Freekeh is young green wheat that has been roasted & cracked. The roasting brings out a rich flavor, and the cracking process breaks up the large grains to reduce the cooking time. Just add water & boil for a delicious alternative to rice or farro.
Enjoy freekeh as a base for grain bowls, toss into salads, and create pilaf side dishes. The chewy texture of the wheat can be enjoyed warm or chilled, so make a big batch and easily turn the leftovers into a delicious new dish.
Freekeh (Green Roasted Wheat) <
- Cooking Instructions
- Boil 2 ½ cups water in a saucepan, add ½ tablespoon of olive oil or vegetable oil & 1 cup freekeh. Reduce heat to simmer, cover loosely, and stir occasionally. Cook for 15 minutes or until liquid is absorbed & freekeh is tender. Fluff with fork before serving.
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I bought Pereg freekeh at our local grocery store (Safeway) a few times and loved it. Unfortunately they don't carry it anymore. We cook freekeh regularly, and what's great about Pereg freekeh as compared to the freekeh you get from Middle Eastern grocery stores (usually packaged in Turkey or Jordan) is that you don't have to pick out the little rocks and grains of sand that get in there as part of the roasting process. It's a real pain, you never get it all out, and the amount of grit differs wildly from package to package. For most cooks of Middle Eastern freekeh, that cleaning and sifting is just part of the process of cooking freekeh. But Pereg freekeh was always clean and ready to go. A game-changer for making lamb or chicken freekeh. Too bad we can't get it anymore.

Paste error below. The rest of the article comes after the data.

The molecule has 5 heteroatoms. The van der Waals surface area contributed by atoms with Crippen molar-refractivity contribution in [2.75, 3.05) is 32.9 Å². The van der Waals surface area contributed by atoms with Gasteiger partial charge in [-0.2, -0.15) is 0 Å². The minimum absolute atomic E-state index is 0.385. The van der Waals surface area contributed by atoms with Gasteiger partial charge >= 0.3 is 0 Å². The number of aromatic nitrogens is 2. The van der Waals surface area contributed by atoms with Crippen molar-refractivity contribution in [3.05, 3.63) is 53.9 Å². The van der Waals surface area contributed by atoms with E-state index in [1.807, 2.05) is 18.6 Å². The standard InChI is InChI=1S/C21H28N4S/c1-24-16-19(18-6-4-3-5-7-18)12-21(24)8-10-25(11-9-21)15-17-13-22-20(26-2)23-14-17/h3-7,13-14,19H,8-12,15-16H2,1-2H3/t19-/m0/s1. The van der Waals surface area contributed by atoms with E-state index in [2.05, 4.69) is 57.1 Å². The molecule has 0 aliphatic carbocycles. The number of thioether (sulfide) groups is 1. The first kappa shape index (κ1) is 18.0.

Always great tasting!
BUT ... The directions on the bag differ significantly from the directions online. Bag - dump everything into the pot, bring to boil stirring occasionally, reduce to simmer, cover tightly. Cooking time called for 15 minutes, it needed somewhat over half an hour to get most of the water absorbed, and the last 5 minutes I turned the heat back up and stirred constantly. The online directions call for bringing the water to a boil, then adding the grain, reduce to simmer and cover loosely. Even so, a nice chew to it, good flavor, kind of as if rice and barley got married and had a grain. Lots of possibilities with this. I'm thinking halupki or dolmades for starters.